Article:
total image dataset size = ((image width) * (image height) * 3 + 3) * (number of images)

This should be your maximum image dataset size. For your computer RAM, it should be about twice of this size as OS will also use RAM. If you don't have large memory, you will have to content with small image training datasets. Note that this is CPU RAM size. GPU VRAM size is different. It can be much smaller as GPU VRAM stores only model parameters and some extras.

Model Code Generation for Embedded Applications

Forget about ChatGPT thing! CMSR ML Studio can generate highly efficient AI ML codes.

CMSR ML Studio provides easy embedding into applications. Just generate program codes and compile with your project codes. Just call a function from your main code. CMSR can generate the following type codes;

  • Single CPU thread: Java, C, Swift.
  • Multicore CPU: C++, Java.
  • GPU: OpenCL (Java, C++), Cuda (Java, C++), OpenGL ES3 (C++), Metal (Swift, Objective-C).

generated programs incorporate pre- and post processing as follows;

  • Color inversion.
  • Color transformation and value encoding.
  • Histogram equalization.
  • Object filtering and duplicate removal.
  • Sorting.

For a generated program example, please see CMSR Generated Program Example: C++ OpenCL.

Python developers will need to use Python-C++ bindings. Pure Python codes will be 80 times slower than C++ codes. So it's pointless to develop pure Python code generation. If OpenCL is supported, C++ OpenCL is recomended. Otherwise multicore version should be used.

Generated Code Performance on Orange Pi 5

Orane Pi is very impressive. It's very suitable for edge computing and computer vision. We tested 25 million parameter object detection computer vision model on Raspberry Pi 4B and Orange Pi 5 SBC computers. Results are as follows;

  • Raspberry Pi 4B: 27 seconds (using 4 CPU threads).
  • Orange Pi 5: 14.5 seconds (using 4 CPU threads).
  • Orange Pi 5: 13 seconds (using 8 CPU threads).
  • Orange Pi 5: 0.68 seconds (using OpenCL GPU).

Orange Pi 5 OpenCL GPU performance is very impressive. It's suitable for large computer vision models. When 4 or 8 CPU threads are used, average power consumption is 11 watts during 13 or 14.5 seconds. When OpenCL GPU is used, average power consumption is only 8 watt during 0.68 second. GPU is more than 26 times more power efficient than CPUs. So the winner is Oprange Pi 5 OpenCL GPU. Note that you can enable OpenCL on Debian and Ubuntu for Orange Pi 5. Installation details can be found from the following link;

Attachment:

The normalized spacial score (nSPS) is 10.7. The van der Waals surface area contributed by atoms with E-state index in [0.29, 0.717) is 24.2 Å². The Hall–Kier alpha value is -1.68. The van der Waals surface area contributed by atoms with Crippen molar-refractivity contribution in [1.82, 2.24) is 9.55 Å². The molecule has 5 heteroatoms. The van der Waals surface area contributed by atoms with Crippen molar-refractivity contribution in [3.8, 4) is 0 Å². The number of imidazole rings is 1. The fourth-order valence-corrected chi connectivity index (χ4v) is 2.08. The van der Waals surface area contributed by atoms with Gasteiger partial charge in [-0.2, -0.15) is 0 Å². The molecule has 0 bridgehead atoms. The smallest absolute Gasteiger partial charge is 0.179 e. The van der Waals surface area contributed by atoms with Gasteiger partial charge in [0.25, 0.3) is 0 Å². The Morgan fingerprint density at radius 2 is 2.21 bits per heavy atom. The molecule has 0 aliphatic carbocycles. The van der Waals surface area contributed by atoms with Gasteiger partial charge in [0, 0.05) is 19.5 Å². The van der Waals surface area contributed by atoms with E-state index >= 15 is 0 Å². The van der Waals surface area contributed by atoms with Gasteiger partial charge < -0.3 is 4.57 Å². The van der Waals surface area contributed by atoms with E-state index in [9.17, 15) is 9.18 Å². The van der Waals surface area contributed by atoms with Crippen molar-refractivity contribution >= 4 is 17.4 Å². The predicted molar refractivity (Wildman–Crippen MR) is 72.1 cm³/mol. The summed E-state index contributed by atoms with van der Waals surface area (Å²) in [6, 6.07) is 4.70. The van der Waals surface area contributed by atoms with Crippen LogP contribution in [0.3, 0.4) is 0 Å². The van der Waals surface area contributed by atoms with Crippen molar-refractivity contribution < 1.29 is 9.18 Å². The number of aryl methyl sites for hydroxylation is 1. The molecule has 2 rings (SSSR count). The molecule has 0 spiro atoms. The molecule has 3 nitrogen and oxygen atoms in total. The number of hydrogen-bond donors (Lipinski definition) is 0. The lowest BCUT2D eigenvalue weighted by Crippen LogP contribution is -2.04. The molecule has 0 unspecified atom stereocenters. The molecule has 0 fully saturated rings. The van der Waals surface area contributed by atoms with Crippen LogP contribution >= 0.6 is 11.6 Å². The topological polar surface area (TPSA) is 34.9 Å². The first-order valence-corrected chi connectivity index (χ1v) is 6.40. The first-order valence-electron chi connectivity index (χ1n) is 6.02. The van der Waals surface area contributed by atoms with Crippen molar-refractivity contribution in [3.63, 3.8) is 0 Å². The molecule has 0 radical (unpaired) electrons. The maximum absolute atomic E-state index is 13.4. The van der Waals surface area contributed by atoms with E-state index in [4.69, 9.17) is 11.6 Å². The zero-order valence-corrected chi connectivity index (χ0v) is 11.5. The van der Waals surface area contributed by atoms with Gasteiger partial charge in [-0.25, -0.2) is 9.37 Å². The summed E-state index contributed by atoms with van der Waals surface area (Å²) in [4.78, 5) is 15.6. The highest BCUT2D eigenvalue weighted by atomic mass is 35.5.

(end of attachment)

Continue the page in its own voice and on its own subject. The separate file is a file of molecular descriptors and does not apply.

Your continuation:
You may also need OpenCV to capture camera images in RGB/BGR format. Installing OpenCV on OPi5 on Ubuntu and Debian, you may face two problems. One problem is that it requires 8GB main memory space to compile some modules. If your Opi5 has 4GB RAM, it will have 1.8GB swap space. Expand swap space to have additional 4GB as described here. Note that use "sudo fallocate -l 4G /swapfile" instead of "sudo fallocate -l 1G /swapfile" in the link. The other problem is that PNG library in your system may not be compatible with OpenCV. To avoid this problem, install OpenCV as described here. But use "cmake -DBUILD_PNG=ON ../opencv" command instead of "cmake ../opencv" described in the link.

Embedding Models into Applications

CMSR generated codes are of very high efficiency. Especially in edge computing, efficiency and speed is one of the most important factors. All you need to code is what you actually use them. The following code shows usage of CNN classification model in C++. You will create a couple of arrays to receive results. Then call the main evaluate function with parameters. You can repeat "evaluate" function as much as you need in your applications. Of course, your applications should get image data from onboard camera!

#include <iostream>
#include "CMSRModel.hpp"
using namespace std;

int main(void) {
	char filename[] = "data/modelfile.cnn";
	char imagefile[] = "data/cnnimages.rgb";

	int IMAGEARRAY[64*64*3];
	int outLabelCount = 4;
	int outLabelIndices[5];
	float outLabelProbabilities[5];
	int blackandwhite = 0;
	int r0g1b2 = 1;

	CMSRModel *model = new CMSRModel();
	model->verbose = true;

	// initialize model;
	model->initializeModel(4, filename);

	// The following steps can be repeated many times;
	model->populateImageArray((int*)IMAGEARRAY, imagefile, 64*64*3); // you can get data from camera!
	model->evaluate (
		outLabelCount, /* result label count */
		outLabelIndices, /* ordered result output label indices */
		outLabelProbabilities, /* ordered result output label relative probabilities */
		blackandwhite, /* 1 if black and white, otherwise 0 */
		r0g1b2,        /* 1 if IMAGEARRAY[][][0] is red, otherwise 0 */
		IMAGEARRAY   /* [row/height][column/width][colors] */
	cout << "Results;\n";
	for (int i=0; i < outLabelCount; i++) {
		cout << i << ": " << outLabelIndices[i] << " / " << outLabelProbabilities[i] << "\n";

	// release memory resources;
	delete model;

	cout << "End.\n";

	return 0;